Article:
As someone who believes in the free market and wants Britain to be open for business, I was delighted to hear the news that the Government will be allowing local councils to extend trading hours on Sundays, through introducing amendments to the Enterprise Bill, which will allow changes to be made in the autumn.
Despite the claims by a coalition of Churches, trade union groups and religious Conservatives, nobody is putting a gun to local councils head saying that all shops must be open on Sunday. All that is happening is that local councils will be given the powers to extend Sunday trading hours if they so wish.
For me, that is what localism is about, allowing decisions to be taken away from a centralised government and instead being given to local councils who are closer to people.
The beauty of the move is that consumers will be provided with more choice, as local retailers will have a greater chance of being able to adjust their hours on Sunday, thus increasing competition. The result being that consumers have more choice to decide where to shop on Sunday and shops have an additional opportunity to make profit. This will lead to more disposable income for everyone and boost the economy. It’s amazing what you can do by taking decisions which allow the free market to grow unhindered by unnecessary regulations.
At present, we have a situation where due to the Sunday Trading Act 1994 small shops, classified as under 3,000 feet can open till their heart is content on Sunday, but any shop over 3,000 feet cannot. This creates an uneven playing field and holds back the potential for many goods to be bought and sold which would benefit our economy, whilst undermining workers’ ability to choose to work longer hours on Sunday. It also harms our ability to grow our position as an international shopper’s paradise, which is something we should be taking advantage of, considering the amount of people who flock to Oxford Street on Saturday.
Opponents of the Bill, such as the Conservative MP David Burrowes, have made claims that changes to Sunday trading laws will harm shop worker’s rights, but nothing could be further from the truth. In fact workers rights are actually increasing. For instance, they will be able to give one month’s notice to their employer if they do not want to work on Sunday, which is down from three months. Furthermore, they will have the right to opt out of working additional hours for religious or family reasons.
One of the main reasons I’m in favour of changes to Sunday trading laws is choice. Many people now see shopping on Sunday as a leisure activity, just as some people see it as a break from work to go to Church on Sunday. Sunday shoppers should be given the most time possible to enjoy it, especially as many families work all week and don’t have the option of shopping during that time. Also, shops are private sector entities and therefore should be free to make their own decisions. Some will decide to open on Sunday or open longer on Sunday and some will not, but at least if councils do extend Sunday opening hours that will be their choice, whereas at present they are restricted from doing so.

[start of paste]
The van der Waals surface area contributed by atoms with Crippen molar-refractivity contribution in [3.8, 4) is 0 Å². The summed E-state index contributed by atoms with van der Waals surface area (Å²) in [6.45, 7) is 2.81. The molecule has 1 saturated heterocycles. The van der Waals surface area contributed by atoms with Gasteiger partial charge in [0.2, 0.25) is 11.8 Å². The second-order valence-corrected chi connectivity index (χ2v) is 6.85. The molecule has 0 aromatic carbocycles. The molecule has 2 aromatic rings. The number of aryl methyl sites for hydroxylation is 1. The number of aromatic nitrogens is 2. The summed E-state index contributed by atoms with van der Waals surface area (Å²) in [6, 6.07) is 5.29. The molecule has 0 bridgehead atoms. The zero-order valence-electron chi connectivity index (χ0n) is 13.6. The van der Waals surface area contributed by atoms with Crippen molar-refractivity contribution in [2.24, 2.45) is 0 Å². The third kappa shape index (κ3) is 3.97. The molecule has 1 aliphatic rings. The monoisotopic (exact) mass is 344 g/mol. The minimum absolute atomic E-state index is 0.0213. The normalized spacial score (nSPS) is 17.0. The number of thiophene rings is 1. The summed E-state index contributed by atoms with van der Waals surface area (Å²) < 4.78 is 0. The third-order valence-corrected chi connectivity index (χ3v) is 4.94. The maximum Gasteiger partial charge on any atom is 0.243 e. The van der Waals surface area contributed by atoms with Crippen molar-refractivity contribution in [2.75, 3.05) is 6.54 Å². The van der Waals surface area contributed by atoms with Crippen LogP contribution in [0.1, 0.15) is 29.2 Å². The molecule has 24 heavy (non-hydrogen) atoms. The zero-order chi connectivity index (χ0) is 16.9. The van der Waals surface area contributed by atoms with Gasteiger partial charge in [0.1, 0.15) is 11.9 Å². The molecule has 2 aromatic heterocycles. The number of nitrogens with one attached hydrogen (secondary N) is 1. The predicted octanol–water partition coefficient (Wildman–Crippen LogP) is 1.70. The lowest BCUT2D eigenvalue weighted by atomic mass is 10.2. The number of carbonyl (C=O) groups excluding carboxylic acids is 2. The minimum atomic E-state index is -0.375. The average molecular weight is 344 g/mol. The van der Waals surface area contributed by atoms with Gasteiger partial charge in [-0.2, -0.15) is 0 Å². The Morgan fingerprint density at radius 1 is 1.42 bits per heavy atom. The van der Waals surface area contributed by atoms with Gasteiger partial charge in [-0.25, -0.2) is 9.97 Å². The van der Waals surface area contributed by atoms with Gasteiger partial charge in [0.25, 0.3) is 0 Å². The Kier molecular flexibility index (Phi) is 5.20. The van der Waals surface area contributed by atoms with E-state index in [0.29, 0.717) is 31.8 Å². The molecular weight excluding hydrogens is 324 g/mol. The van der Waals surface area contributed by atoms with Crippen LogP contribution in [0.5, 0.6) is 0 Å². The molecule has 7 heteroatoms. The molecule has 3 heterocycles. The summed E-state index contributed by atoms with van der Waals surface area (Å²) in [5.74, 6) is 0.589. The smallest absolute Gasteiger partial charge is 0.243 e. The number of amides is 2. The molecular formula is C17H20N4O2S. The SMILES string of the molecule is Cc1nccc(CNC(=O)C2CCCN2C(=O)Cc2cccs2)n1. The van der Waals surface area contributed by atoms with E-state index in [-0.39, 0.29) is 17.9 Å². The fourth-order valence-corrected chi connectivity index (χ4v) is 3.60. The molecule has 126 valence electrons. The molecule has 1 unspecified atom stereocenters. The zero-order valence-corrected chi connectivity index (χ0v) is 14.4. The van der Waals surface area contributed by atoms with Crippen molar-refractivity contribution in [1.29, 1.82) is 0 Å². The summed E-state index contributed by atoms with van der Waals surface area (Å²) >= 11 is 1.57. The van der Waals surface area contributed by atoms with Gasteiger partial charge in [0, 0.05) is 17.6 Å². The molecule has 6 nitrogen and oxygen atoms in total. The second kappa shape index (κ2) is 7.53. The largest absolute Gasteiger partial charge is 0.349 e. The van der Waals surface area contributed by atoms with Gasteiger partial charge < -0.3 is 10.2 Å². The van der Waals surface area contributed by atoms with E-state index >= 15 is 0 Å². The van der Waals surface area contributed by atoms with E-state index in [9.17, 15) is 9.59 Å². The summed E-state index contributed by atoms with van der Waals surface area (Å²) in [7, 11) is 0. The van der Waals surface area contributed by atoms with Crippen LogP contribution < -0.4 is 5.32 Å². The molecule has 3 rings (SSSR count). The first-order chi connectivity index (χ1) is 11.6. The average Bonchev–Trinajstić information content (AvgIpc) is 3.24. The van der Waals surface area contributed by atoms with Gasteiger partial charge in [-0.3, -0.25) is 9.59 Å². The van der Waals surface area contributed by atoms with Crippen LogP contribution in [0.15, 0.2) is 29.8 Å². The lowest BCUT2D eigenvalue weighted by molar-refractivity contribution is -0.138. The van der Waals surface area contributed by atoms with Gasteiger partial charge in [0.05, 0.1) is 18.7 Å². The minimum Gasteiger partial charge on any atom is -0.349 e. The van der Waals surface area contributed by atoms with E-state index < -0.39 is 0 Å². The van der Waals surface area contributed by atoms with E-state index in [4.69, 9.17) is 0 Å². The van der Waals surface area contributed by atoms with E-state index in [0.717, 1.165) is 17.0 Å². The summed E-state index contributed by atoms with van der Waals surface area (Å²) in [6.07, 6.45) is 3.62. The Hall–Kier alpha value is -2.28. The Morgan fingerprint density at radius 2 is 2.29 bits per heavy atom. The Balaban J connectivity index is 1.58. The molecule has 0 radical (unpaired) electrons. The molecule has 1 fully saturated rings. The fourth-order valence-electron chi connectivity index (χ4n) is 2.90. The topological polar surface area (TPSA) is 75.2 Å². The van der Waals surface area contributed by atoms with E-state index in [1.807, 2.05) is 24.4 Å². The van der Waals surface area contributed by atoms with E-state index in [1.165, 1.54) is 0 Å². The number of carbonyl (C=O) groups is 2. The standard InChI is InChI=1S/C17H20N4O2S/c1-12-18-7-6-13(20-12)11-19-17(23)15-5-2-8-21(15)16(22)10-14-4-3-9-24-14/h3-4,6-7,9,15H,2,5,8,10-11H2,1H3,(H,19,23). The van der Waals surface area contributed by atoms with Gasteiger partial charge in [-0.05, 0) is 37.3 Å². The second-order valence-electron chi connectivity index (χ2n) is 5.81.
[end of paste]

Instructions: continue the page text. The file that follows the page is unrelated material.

Many of those who oppose Sunday trading laws do it for religious Christian grounds but Mohammed Amin, Chairman of the Conservative Muslim Forum, stated it best when he said in the Conservative Home’s comments section “Christians are no more entitled to impose their views about Sunday on the rest of us than would be Jews imposing restrictions on Saturdays or Muslims imposing restrictions on Fridays.”
More people are shopping on Sunday as our society changes and at present due to the straitjacket of Sunday trading laws, we as a nation have not been able to respond to this demand in an effective way to benefit our economy and to provide the choice people want.
Giving local councils the power to extend Sunday trading hours is just responding to this, by providing people more choice over how to live their lives. It makes perfect free market sense.
Stephen Hoffman is the Parliamentary Liaison Officer for Conservatives for Liberty. He tweets at @thehoff102
The views expressed in this article are that of the author and do not necessarily reflect the views of Conservatives for Liberty